Noble Energy Makes Bloc 12 Discovery Offshore Cyprus
Energy Brief
7th January 2012

Houston-based Noble Energy on 28 December announced the discovery of 5 to 8 trillion cubic feet (tcf) of natural gas in Block 12 offshore Cyprus. Noble said in a statement that the Cyprus A-1 well encountered some 94 meters of net natural gas pay in multiple high-quality Miocene sand. Using the Homer Ferrington semi-submersible rig, the well was drilled to a depth of 5,860 meters in a water depth of 1,689 meters. The company, which has made several significant discoveries offshore Israel, said “results from drilling, formation logs and initial evaluation work indicate an estimated gross resource range of 5 to 8 tcf, with a gross mean of 7 tcf (198 billion cubic meters).” Noble said further appraisal of the field, which covers around 100 square kilometres, is needed prior to its development.
“We are excited to announce the discovery of significant natural gas resources in Cyprus on Block 12,” Charles D Davidson, Chairman and CEO of Noble, said in the statement. “This is the fifth consecutive natural gas field discovery for Noble Energy and our partners in the greater Levant basin, with total gross mean resources for the five discoveries currently estimated to be over 33 tcf (934 bcm). This latest discovery in Cyprus further highlights the quality and significance of this world-class basin,” he said.
In Cyprus the discovery was well received by the Greek-Cypriot population and media, which has shown considerable excitement over the prospect of potential hydrocarbon deposits offshore. Demetris Christofias, President of the Republic of Cyprus, which is recognized internationally as the sovereign government on the divided island, called the discovery “historic,” saying that it “opens great potential for Cyprus and its people, which with prudence and in a spirit of collectiveness we will utilize in the service of public interest.” He added: “New favorable economic prospects have opened for the future of the country. Both the present as well as the next generations will benefit.”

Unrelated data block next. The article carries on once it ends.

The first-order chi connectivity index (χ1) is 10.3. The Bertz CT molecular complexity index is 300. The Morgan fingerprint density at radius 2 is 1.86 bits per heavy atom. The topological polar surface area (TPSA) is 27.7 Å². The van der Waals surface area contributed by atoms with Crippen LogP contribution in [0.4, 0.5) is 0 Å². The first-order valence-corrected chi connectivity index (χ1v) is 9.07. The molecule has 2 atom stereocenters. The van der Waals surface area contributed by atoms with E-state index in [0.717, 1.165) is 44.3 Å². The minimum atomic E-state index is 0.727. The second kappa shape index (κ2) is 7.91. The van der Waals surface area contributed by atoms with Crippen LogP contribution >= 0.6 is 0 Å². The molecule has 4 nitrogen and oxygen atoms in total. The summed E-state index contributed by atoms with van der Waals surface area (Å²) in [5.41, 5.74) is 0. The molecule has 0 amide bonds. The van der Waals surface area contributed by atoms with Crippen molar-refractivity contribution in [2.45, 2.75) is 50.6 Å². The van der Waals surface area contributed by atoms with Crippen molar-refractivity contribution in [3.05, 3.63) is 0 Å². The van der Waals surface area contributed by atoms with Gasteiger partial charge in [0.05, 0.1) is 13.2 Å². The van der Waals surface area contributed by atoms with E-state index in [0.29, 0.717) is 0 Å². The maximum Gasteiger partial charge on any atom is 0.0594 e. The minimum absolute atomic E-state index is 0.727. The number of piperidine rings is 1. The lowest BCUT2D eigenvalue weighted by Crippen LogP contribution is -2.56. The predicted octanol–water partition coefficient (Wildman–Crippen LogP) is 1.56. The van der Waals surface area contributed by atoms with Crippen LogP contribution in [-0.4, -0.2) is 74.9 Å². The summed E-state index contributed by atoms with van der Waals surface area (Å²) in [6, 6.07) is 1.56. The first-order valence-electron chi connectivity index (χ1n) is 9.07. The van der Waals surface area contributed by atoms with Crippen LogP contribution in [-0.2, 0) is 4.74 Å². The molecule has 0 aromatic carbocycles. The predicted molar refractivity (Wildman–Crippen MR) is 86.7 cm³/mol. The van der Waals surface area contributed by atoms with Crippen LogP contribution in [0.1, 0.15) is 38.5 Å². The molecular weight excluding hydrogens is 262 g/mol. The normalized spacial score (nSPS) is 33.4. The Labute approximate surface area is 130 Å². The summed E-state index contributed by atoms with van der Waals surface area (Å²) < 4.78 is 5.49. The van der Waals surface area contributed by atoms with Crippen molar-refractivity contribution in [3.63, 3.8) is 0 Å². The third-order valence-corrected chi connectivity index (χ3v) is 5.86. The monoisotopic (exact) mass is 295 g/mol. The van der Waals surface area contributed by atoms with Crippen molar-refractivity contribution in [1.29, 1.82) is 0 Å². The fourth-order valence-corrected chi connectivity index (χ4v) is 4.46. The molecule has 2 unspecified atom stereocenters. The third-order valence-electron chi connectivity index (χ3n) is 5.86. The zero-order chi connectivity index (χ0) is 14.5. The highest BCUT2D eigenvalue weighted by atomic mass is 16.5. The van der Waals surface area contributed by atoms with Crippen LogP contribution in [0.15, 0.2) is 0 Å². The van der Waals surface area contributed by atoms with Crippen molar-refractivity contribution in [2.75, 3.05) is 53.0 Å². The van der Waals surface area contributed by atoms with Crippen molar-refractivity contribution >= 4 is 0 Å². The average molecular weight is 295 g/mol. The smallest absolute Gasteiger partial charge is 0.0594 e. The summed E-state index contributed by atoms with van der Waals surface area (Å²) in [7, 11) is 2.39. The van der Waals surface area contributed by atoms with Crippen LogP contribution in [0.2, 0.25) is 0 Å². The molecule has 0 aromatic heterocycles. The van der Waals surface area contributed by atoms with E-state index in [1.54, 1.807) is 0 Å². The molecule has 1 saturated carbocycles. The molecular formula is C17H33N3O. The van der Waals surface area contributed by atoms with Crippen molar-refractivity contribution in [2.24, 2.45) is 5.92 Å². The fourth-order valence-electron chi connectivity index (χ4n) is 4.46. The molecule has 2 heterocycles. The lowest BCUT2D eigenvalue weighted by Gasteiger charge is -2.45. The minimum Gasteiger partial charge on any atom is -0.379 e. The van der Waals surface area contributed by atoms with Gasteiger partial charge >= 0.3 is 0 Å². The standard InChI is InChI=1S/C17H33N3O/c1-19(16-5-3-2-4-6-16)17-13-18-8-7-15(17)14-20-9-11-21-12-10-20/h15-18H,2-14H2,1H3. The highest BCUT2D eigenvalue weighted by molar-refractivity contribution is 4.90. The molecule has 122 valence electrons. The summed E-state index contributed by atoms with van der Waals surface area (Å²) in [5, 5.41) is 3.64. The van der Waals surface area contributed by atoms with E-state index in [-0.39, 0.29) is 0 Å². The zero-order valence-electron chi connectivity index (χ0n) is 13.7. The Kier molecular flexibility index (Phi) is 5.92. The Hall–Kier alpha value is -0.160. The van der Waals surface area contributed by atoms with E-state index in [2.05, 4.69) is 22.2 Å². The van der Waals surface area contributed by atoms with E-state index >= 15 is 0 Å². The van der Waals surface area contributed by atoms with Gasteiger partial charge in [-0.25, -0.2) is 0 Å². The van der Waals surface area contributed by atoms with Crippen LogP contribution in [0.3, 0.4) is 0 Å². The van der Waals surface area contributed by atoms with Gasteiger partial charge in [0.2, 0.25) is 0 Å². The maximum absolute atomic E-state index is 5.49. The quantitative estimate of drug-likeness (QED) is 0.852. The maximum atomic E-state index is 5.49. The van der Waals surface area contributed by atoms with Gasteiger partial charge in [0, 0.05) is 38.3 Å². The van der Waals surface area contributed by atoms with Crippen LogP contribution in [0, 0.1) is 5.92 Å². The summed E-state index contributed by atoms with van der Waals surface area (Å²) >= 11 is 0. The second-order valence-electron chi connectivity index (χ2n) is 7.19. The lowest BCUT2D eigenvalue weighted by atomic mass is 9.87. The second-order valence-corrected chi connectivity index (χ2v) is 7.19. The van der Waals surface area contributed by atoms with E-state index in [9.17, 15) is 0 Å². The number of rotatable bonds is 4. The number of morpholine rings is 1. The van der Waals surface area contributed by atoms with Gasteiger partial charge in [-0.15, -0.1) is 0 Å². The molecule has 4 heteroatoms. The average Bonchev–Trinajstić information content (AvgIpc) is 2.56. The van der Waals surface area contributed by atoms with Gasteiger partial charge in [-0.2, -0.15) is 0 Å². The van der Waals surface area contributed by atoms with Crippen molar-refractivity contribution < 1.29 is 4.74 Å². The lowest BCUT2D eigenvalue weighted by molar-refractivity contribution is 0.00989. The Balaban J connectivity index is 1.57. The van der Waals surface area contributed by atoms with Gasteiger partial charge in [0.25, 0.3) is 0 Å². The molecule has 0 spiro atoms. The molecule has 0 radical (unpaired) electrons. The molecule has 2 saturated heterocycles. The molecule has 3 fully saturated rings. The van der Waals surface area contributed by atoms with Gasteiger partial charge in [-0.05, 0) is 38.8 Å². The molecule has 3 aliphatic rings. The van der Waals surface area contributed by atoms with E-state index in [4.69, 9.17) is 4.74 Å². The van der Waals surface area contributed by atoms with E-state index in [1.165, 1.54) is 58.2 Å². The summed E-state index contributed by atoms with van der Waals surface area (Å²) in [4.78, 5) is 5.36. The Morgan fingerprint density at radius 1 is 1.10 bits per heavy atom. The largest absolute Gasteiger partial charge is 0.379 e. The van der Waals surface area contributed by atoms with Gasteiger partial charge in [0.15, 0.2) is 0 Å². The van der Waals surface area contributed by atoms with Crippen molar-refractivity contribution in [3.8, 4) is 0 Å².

The Cyprus A-1 well was the first ever drilled offshore Cyprus, which imports all of its energy needs and still uses heavy fuel oil for power generation. Noble Energy and its key partner offshore Israel, the Delek Group, have proposed to the Cypriot government the creation of a LNG facility on the southern coast of the island with a capacity of 15 million tons/year. Such a facility would be designed to process not only Cypriot gas but also that in the Leviathan and Tamar gas fields offshore Israel. The Israeli fields hold reserves of 17 tcf and 9 tcf respectively. The Cyprus A-1 discovery is located near the maritime delimitation line with Israel, with the Leviathan and Tamar fields located less than 100 kilometers away. The Block 12 well is located some 180 kilometers south of the island.